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Lets take a trip back to the 1940s. A lot of ideas were being thrown around, and theories of psychology were in full bloom. In the wake of psychoanalysis, Sigmund Freud's death, as well as the rise of John B. Watson and behaviorism, a new theory was making its break on history. Carl Rodgers and Abraham Maslow introduced a new theory know today as the humanistic perceptive. This is the belief that all humans are unique and should be treated as such. Additionally, it emphasized self-worth and primarily viewed actions as a result of personal-gain. Basically, if something brings you personal pleasure you will continue to do it as well as if something makes you feel bad, you will not continue to do it.
In 1943, Maslow published a paper titled A Theory of Human Motivation, introducing humanism. Within this writing he elaborates a theory unlike any before, The Hierarchy of Needs. As a basic explanation, Maslow believed that there are five levels of needs one must meet in their life before they can reach their full potential. These needs include physiological changes, safety, the feeling of belonging, self esteem, and self actualization. If you cannot achieve the previous level, the rest are considered impossible.
Physiological needs are the basic needs of a human being in order to survive. This includes oxygen, water, food, sleep, and shelter. If this level is not met first, you can not advance up the hierarchy.
The need for safety applies to personal, emotional, and financial security. This also pertains to health as well. We long to feel completely safe within the life that we are living.
We all desire to be accepted. We want to feel as if we belong to something or that we are accepted by someone. We seek acceptance from our family and friends and search for intimate relationships. We cannot be accepted until our basic and safety needs are met.
Similar to love and belonging, we feel that we need to be respected. Not just by others, but self respect too. A low self esteem may bump you back down to lower levels of the hierarchy.
Self transcendence (overcoming your self limits) is an important aspect of this level. The person then recognizes their full potential as a human and what needs to be done to get there.
In Our Society Today
In our society today, the hierarchy is rarely ever heard of or even taught in school anymore. Abraham Maslow, and many other credited psychologists would be gouging their eyes out if they saw our society today. The media has completely destroyed the common simplicity of life and consequently, the hierarchy itself. People tend to focus on the third and fourth levels (love/belonging & esteem) more than the rest. Here's the proof.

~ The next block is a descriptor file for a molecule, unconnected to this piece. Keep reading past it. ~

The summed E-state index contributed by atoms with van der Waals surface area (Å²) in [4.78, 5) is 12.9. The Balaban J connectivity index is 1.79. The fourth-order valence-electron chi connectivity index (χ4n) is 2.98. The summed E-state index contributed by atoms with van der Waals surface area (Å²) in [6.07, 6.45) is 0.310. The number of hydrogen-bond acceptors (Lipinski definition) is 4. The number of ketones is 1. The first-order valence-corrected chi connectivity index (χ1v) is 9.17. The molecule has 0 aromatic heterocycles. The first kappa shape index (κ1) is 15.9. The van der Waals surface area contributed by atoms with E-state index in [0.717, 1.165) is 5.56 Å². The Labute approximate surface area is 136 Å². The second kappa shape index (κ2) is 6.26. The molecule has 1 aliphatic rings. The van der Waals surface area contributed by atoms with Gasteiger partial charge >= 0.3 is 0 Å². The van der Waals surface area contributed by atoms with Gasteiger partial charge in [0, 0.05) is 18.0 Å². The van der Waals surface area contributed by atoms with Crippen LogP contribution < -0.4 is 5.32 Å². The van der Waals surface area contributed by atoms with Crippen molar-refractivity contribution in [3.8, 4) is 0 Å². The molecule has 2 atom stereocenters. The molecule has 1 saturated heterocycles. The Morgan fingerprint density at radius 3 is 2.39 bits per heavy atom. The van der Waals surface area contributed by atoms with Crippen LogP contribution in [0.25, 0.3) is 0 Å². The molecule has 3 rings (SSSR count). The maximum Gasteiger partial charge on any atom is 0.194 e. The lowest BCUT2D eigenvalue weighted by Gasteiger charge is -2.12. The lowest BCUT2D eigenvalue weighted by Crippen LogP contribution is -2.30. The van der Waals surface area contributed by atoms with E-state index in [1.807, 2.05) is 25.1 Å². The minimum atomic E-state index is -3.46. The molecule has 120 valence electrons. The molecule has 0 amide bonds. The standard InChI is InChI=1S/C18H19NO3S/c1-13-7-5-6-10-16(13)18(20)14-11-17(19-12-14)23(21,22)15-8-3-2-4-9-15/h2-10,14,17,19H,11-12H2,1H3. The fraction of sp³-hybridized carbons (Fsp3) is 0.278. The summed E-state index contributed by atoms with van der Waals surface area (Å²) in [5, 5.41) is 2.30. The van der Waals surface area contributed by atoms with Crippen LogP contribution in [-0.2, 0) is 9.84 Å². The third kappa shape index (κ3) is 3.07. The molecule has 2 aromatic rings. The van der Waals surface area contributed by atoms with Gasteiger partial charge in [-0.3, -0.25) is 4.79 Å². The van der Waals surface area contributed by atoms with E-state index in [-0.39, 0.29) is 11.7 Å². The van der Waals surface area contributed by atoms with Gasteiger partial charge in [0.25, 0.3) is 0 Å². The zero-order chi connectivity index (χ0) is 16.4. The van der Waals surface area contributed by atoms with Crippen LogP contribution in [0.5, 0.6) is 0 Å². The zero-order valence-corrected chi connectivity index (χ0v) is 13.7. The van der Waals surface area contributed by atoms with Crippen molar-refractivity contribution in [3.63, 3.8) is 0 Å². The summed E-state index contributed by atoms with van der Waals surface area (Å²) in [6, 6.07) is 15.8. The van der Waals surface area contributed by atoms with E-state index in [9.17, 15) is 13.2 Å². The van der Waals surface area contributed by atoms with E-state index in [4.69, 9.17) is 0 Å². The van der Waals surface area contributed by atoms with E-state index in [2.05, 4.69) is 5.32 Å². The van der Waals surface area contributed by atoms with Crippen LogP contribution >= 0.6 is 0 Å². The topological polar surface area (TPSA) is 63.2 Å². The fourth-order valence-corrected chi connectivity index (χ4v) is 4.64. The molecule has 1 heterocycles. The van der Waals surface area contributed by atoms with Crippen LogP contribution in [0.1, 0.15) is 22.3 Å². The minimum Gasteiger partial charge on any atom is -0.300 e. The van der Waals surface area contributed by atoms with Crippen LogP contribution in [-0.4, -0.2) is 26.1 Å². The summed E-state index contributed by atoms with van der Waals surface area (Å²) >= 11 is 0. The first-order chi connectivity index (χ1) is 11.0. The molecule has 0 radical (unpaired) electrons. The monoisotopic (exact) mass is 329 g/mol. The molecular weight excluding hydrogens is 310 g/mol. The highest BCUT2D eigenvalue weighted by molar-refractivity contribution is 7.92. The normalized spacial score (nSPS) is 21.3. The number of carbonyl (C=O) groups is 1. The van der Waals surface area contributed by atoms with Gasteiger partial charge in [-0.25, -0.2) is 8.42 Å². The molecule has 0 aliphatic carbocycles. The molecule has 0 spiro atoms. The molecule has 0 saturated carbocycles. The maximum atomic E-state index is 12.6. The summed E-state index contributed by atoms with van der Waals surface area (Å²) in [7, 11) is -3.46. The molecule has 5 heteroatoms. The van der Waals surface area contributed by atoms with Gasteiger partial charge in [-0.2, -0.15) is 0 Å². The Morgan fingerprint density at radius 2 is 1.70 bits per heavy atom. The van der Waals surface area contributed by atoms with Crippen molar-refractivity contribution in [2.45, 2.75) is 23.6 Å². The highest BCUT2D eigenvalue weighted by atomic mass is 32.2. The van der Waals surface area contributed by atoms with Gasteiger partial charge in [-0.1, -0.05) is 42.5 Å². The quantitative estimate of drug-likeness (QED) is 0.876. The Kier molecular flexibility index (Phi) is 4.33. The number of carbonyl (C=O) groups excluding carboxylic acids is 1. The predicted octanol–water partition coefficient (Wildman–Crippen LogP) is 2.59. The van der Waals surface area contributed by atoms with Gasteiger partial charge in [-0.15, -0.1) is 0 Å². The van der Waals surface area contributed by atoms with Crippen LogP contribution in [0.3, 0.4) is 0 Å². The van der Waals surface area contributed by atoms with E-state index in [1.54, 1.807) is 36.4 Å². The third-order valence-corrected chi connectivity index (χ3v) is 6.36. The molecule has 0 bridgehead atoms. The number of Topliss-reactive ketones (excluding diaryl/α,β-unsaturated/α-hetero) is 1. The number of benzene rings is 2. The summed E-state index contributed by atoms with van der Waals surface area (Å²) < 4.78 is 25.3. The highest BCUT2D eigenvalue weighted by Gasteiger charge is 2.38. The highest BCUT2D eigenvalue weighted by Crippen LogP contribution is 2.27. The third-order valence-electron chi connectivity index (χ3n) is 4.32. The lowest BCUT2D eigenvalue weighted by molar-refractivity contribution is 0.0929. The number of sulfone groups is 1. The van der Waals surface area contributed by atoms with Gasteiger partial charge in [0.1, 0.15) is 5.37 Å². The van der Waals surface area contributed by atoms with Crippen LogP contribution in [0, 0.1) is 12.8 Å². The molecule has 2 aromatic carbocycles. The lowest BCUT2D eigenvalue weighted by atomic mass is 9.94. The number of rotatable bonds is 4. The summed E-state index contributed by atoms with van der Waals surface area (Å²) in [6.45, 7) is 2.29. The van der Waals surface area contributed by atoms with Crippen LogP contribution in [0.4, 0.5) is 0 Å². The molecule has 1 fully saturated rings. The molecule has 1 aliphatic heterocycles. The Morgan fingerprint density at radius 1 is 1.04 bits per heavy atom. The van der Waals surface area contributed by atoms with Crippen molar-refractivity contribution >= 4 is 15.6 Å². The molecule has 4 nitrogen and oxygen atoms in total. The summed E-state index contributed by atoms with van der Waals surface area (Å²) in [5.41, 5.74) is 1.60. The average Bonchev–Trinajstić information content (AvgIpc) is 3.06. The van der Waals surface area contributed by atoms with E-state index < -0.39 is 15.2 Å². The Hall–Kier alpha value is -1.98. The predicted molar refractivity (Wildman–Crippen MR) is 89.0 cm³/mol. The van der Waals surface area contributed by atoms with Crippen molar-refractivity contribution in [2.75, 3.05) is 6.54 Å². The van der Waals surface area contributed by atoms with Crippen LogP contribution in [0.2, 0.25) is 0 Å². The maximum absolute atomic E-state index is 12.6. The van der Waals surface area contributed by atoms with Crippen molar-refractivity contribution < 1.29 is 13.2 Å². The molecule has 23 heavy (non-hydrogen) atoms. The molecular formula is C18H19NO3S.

Victoria Secret angels, women that young girls look up to as role models, are expected to maintain a 24-inch waist size during their modeling career. Do you know what the average waist size of a standard healthy women is? 34-35 inches. That is almost ten inches smaller than what is considered normal and healthy. Young girls strive to become what is considered "beautiful" or "sexy" and consequently develop eating disorders to maintain their acceptance, skipping both levels of physiological and safety needs.
In the generation of social media, people tend to do anything for likes, follows, or shares. Everyday we see pictures and videos of people doing irrational things just for the kicks of it. They completely ignore the fact they are putting themselves at risk just for the attention. Yeah, eating that tide pod may seem hilarious, but when it blocks your airflow and you pass out or in some cases die, it may not seem as funny anymore?
Within all these cases comes the false portrayal of self-actualization. Media sites such as Instagram or Facebook are a basin to allow others into your life, but is everything you see actually true? In most cases not. A lot of people find comfort in making their lives out to be more than they actually are. This belief could become an obsession, causing one to forget about whats more important, like the four levels that have skipped. This also creates a false identity of what self-actualization really is. There is no "fake it until you make it" when it comes to the hierarchy of needs.
Why is this important?
The hierarchy may seem like a conceptual theory created by a psychologist who is trying to tell you how to live your life. That is not the case at all. Merely, Maslow's goal was to contradict the theories of psychoanalysis and behaviorism because he felt they where "dehumanizing." He felt that we were more than just a subconscious that could be reinforced to do things. He believed that we follow our actions in regards to our morality, which is scarce in our generation today. It is so important to recognize that this hierarchy is not a set of rules, yet it is a guide meant to help you in becoming who you truly want to be in life. In all honesty, I firmly believe that if Abraham Maslow were alive today, he would be pissed to know his work has made no progress and thus been ignored.